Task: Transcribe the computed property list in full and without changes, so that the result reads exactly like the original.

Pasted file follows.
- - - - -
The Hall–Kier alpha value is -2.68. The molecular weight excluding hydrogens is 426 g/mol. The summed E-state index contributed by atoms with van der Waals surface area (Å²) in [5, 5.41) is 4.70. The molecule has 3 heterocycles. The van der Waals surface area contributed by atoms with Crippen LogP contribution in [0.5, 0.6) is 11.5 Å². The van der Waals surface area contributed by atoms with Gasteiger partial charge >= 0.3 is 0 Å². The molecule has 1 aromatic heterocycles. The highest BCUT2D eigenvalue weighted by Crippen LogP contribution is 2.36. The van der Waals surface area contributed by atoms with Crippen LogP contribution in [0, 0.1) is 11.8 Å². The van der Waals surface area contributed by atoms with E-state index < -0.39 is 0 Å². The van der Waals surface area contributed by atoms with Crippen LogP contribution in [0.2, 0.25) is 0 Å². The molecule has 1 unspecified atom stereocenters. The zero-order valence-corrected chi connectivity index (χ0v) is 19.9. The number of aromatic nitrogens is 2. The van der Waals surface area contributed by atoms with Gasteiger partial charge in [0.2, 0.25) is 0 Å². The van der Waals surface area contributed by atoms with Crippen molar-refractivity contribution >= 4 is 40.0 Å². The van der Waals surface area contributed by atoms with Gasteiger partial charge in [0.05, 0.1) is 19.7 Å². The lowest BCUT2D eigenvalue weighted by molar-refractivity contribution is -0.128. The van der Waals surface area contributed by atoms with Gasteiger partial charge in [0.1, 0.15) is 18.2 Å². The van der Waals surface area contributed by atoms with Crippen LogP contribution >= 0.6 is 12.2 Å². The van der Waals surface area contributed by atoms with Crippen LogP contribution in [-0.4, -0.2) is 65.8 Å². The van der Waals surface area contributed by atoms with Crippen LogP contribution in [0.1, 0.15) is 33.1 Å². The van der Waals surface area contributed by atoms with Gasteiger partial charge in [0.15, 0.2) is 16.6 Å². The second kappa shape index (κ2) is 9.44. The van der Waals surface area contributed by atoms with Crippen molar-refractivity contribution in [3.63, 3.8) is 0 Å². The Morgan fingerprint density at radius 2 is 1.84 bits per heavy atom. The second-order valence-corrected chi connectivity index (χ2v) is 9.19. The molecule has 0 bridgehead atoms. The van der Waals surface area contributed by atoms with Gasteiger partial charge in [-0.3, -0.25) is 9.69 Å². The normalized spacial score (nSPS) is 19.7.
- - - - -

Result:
The Hall–Kier alpha value is -2.68. The molecular weight excluding hydrogens is 426 g/mol. The summed E-state index contributed by atoms with van der Waals surface area (Å²) in [5, 5.41) is 4.70. The molecule has 3 heterocycles. The van der Waals surface area contributed by atoms with Crippen LogP contribution in [0.5, 0.6) is 11.5 Å². The van der Waals surface area contributed by atoms with Gasteiger partial charge >= 0.3 is 0 Å². The molecule has 1 aromatic heterocycles. The highest BCUT2D eigenvalue weighted by Crippen LogP contribution is 2.36. The van der Waals surface area contributed by atoms with Crippen LogP contribution in [0, 0.1) is 11.8 Å². The van der Waals surface area contributed by atoms with E-state index < -0.39 is 0 Å². The van der Waals surface area contributed by atoms with Crippen LogP contribution in [0.2, 0.25) is 0 Å². The molecule has 1 unspecified atom stereocenters. The zero-order valence-corrected chi connectivity index (χ0v) is 19.9. The number of aromatic nitrogens is 2. The van der Waals surface area contributed by atoms with Gasteiger partial charge in [0.2, 0.25) is 0 Å². The van der Waals surface area contributed by atoms with Crippen molar-refractivity contribution >= 4 is 40.0 Å². The van der Waals surface area contributed by atoms with Gasteiger partial charge in [0.05, 0.1) is 19.7 Å². The lowest BCUT2D eigenvalue weighted by molar-refractivity contribution is -0.128. The van der Waals surface area contributed by atoms with Gasteiger partial charge in [0.1, 0.15) is 18.2 Å². The van der Waals surface area contributed by atoms with Crippen LogP contribution >= 0.6 is 12.2 Å². The van der Waals surface area contributed by atoms with Crippen LogP contribution in [-0.4, -0.2) is 65.8 Å². The van der Waals surface area contributed by atoms with Crippen LogP contribution in [0.1, 0.15) is 33.1 Å². The van der Waals surface area contributed by atoms with Gasteiger partial charge in [0.15, 0.2) is 16.6 Å². The second kappa shape index (κ2) is 9.44. The van der Waals surface area contributed by atoms with Crippen molar-refractivity contribution in [3.63, 3.8) is 0 Å². The Morgan fingerprint density at radius 2 is 1.84 bits per heavy atom. The second-order valence-corrected chi connectivity index (χ2v) is 9.19. The molecule has 0 bridgehead atoms. The van der Waals surface area contributed by atoms with Gasteiger partial charge in [-0.3, -0.25) is 9.69 Å². The normalized spacial score (nSPS) is 19.7.